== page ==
Rays therapists and ultrasound technicians are both Allied Overall health positions, nonetheless they have quite different job responsibilities. The radiation technician treats cancers and other diseases that may respond to light treatments through the delivery of external beam remedy. The sonographer focuses on using ultrasound equipment to take images of gentle tissues and systems for diagnostic purposes. The positions are similar in that both use complex medical equipment, work directly with patients, and are applied in a variety of medical settings that include hospitals, physician offices and clinics. Ultrasound Technician
How much does a The radiation Therapist Do?
Radiology technicians or therapists spend a sizable part of time at work performing radiation treatments on patients who have cancer. Most states require the therapist to be licensed, and licensing requires documentation by the North american Registry of Radiologic Technologists (ARRT). Main job responsibilities for radiation therapists include:
Seek advice from patients, explaining treatments and answering questions
Stick to safety procedures and protect patient from all unnecessary radiation exposure
Help patients off and on x-ray dining tables
Take x-rays of patient to determine exact treatment location
Operate medical geradlinig accelerators (LINACS), setting equipment to deliver the right doses of radiation to the best location on the patient’s body
Maintain patient history, updating records to record treatment details
Seek advice from with radiologist, oncologist, dosimetrist and others physicians and medical team members
Commonly, the radiation procedures are for treating all types of cancer and are often part of a treatment regimen that also involves surgery and/or radiation treatment. The professional may work at a hospital, cancers treatment center, clinic, mobile radiology units and other medical facilities.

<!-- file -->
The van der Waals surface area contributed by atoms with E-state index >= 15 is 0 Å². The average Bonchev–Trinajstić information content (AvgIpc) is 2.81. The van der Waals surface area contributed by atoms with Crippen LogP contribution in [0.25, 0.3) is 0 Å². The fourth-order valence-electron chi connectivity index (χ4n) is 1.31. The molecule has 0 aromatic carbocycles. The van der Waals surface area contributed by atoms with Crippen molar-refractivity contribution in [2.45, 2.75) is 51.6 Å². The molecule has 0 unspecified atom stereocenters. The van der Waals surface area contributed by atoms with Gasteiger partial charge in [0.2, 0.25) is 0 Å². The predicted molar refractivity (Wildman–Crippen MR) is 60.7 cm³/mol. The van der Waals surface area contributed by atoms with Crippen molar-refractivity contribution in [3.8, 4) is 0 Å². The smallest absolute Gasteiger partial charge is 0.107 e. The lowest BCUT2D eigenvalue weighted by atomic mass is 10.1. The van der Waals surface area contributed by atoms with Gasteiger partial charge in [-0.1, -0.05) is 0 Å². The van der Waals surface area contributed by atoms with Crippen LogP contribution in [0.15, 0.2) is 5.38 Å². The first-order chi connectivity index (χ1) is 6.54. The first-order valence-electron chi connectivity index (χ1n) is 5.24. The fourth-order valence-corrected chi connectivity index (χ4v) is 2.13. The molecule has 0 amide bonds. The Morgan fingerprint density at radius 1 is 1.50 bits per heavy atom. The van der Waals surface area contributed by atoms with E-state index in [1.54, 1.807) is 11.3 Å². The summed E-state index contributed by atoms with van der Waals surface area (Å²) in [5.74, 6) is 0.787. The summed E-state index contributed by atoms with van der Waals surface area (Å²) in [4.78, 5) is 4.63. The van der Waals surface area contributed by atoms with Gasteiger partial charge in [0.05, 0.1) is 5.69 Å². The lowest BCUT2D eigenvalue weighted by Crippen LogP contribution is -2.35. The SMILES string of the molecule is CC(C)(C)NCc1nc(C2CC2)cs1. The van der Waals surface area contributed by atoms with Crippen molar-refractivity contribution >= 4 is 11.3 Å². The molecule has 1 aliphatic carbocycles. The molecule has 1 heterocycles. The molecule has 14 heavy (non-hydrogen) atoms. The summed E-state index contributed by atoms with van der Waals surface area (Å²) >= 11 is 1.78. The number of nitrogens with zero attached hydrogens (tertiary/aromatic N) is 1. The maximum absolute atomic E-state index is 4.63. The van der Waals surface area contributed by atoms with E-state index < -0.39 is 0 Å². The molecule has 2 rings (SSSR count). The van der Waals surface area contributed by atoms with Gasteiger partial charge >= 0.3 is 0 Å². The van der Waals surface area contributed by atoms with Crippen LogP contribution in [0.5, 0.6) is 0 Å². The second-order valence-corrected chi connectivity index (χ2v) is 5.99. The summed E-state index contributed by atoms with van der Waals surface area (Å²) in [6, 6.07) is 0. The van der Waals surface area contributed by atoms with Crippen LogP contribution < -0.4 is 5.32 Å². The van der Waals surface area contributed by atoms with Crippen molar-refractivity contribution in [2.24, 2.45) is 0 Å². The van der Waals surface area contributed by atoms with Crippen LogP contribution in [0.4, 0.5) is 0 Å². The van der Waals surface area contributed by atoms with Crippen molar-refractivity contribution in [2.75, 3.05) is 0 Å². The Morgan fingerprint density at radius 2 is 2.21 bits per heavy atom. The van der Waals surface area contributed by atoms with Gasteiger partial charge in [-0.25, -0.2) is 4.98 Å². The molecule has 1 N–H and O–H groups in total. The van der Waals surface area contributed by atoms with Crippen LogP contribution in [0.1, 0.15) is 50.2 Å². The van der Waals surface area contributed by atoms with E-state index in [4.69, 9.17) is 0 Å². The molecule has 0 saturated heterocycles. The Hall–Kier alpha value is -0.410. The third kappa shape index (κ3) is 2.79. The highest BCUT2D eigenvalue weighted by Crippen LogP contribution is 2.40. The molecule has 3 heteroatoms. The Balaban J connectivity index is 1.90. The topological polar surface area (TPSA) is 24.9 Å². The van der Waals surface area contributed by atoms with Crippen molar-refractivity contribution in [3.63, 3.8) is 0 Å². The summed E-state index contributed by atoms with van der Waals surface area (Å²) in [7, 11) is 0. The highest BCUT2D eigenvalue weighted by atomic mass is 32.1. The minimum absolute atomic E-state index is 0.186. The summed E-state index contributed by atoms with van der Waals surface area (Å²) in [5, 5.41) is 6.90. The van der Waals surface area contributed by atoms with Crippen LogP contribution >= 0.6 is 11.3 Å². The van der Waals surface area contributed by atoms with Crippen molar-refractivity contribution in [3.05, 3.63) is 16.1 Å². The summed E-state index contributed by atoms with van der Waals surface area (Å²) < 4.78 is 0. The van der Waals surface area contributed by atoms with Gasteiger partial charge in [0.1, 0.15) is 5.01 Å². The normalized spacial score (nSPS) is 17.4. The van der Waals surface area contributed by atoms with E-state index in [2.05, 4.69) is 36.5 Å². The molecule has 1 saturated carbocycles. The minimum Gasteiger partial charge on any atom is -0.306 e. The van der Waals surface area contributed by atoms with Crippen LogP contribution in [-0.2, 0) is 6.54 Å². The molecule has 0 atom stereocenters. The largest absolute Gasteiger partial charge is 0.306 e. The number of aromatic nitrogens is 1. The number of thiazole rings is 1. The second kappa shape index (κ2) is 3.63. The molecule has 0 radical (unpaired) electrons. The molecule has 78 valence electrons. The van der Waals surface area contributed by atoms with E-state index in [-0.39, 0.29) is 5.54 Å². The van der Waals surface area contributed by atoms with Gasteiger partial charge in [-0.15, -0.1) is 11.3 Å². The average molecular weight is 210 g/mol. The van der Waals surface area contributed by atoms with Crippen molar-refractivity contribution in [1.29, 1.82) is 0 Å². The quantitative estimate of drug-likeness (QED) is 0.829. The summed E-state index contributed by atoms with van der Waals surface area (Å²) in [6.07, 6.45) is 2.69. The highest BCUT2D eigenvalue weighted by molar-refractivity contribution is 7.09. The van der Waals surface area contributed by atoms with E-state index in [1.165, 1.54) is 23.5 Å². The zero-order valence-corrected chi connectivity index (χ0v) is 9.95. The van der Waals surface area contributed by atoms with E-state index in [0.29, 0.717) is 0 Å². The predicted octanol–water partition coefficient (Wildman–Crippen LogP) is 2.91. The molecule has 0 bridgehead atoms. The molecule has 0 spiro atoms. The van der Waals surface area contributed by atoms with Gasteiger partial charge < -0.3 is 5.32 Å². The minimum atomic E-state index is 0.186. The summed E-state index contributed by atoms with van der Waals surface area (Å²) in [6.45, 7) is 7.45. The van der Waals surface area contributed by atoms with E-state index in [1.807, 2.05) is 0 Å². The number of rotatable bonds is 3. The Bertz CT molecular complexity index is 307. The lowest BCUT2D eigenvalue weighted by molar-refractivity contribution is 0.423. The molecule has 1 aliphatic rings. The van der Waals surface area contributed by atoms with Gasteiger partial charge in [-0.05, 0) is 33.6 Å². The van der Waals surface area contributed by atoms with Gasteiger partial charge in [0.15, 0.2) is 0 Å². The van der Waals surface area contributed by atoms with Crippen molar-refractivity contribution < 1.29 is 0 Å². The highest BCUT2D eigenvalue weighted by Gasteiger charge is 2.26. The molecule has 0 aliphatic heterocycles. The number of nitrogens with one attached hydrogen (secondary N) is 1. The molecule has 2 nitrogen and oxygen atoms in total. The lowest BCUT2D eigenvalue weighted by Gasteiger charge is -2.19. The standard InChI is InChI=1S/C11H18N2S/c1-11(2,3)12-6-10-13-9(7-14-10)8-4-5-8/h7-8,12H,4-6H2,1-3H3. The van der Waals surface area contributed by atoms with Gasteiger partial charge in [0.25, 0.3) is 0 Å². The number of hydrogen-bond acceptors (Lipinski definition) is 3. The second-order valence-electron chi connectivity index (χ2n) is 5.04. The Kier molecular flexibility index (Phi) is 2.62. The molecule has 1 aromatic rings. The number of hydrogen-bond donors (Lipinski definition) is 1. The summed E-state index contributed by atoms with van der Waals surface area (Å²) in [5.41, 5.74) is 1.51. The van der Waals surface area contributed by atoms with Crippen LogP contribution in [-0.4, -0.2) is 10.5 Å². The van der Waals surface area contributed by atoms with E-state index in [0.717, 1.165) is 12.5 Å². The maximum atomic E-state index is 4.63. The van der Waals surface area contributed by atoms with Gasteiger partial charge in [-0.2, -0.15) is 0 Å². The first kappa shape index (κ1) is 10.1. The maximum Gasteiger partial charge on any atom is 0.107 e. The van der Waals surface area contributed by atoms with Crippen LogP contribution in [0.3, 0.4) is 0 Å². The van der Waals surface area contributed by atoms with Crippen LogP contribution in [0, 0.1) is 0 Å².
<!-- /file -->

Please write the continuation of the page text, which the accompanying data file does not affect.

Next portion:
What will an Ultrasound Technician Perform?
The ultrasound technician is also called an ultrasound technologist or Diagnostic Skilled Sonographer. The typical job duties are as employs:
Discuss health background with patients and review and document current medical issues
Record the patient history and imaging procedures
Operate the ultrasound equipment, expertly using controls and settings to obtain the best images for diagnostic purposes
Support the patient physically jump on and off the visualize table and help them position their body so that images are as ideal as is possible
Complete the sonograms, checking each one for clarity and reliability
Analyze the photographs considered and use critical considering skills and experience to make decisions concerning the need for additional images
Ensure images are properly recorded and the process noted
Interpret sonographs to accomplish analysis responsibilities
Ensure patient record is updated
Talk to doctors, nurses and other medical center staff as necessary
The Diagnostic Medical Sonographer will need to have the knowledge and skills to expertly study the images produced and identify the difference between normal and abnormal tissue and systems. Depending on their training and credentials, sonographers usually take images of the abdomen, breast, musculoskeletal system, female reproductive systems and cardiovascular system.